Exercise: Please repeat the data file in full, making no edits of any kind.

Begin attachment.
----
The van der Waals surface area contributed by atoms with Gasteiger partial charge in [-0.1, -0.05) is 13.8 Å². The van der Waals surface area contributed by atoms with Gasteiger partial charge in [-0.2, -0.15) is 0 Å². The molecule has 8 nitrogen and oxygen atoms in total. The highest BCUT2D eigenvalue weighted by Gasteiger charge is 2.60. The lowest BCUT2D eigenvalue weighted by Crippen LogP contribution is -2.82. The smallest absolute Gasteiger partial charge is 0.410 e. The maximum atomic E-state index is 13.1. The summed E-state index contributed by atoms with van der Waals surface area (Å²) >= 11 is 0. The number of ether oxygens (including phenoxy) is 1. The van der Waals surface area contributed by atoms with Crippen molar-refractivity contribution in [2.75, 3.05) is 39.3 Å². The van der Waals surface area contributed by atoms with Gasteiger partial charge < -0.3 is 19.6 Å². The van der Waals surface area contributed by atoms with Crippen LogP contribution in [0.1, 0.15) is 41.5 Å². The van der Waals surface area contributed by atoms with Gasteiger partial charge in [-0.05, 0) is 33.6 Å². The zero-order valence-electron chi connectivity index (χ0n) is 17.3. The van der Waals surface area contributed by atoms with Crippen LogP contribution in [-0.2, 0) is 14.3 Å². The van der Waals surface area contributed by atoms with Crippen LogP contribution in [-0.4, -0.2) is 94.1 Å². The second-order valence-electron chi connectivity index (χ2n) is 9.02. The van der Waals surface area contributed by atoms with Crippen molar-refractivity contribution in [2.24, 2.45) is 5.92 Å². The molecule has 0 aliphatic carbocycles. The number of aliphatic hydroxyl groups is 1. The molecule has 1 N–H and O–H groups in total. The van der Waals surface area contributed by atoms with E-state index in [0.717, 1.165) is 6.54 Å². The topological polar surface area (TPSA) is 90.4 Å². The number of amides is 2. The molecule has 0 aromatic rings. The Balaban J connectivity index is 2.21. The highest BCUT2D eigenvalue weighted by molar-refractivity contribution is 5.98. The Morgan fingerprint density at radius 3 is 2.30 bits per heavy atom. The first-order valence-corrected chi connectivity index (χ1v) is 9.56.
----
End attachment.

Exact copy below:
The van der Waals surface area contributed by atoms with Gasteiger partial charge in [-0.1, -0.05) is 13.8 Å². The van der Waals surface area contributed by atoms with Gasteiger partial charge in [-0.2, -0.15) is 0 Å². The molecule has 8 nitrogen and oxygen atoms in total. The highest BCUT2D eigenvalue weighted by Gasteiger charge is 2.60. The lowest BCUT2D eigenvalue weighted by Crippen LogP contribution is -2.82. The smallest absolute Gasteiger partial charge is 0.410 e. The maximum atomic E-state index is 13.1. The summed E-state index contributed by atoms with van der Waals surface area (Å²) >= 11 is 0. The number of ether oxygens (including phenoxy) is 1. The van der Waals surface area contributed by atoms with Crippen molar-refractivity contribution in [2.75, 3.05) is 39.3 Å². The van der Waals surface area contributed by atoms with Gasteiger partial charge < -0.3 is 19.6 Å². The van der Waals surface area contributed by atoms with Crippen LogP contribution in [0.1, 0.15) is 41.5 Å². The van der Waals surface area contributed by atoms with Gasteiger partial charge in [-0.05, 0) is 33.6 Å². The zero-order valence-electron chi connectivity index (χ0n) is 17.3. The van der Waals surface area contributed by atoms with Crippen LogP contribution in [-0.2, 0) is 14.3 Å². The van der Waals surface area contributed by atoms with Crippen LogP contribution in [-0.4, -0.2) is 94.1 Å². The second-order valence-electron chi connectivity index (χ2n) is 9.02. The van der Waals surface area contributed by atoms with Crippen molar-refractivity contribution in [2.24, 2.45) is 5.92 Å². The molecule has 0 aliphatic carbocycles. The number of aliphatic hydroxyl groups is 1. The molecule has 1 N–H and O–H groups in total. The van der Waals surface area contributed by atoms with E-state index in [0.717, 1.165) is 6.54 Å². The topological polar surface area (TPSA) is 90.4 Å². The number of amides is 2. The molecule has 0 aromatic rings. The Balaban J connectivity index is 2.21. The highest BCUT2D eigenvalue weighted by molar-refractivity contribution is 5.98. The Morgan fingerprint density at radius 3 is 2.30 bits per heavy atom. The first-order valence-corrected chi connectivity index (χ1v) is 9.56.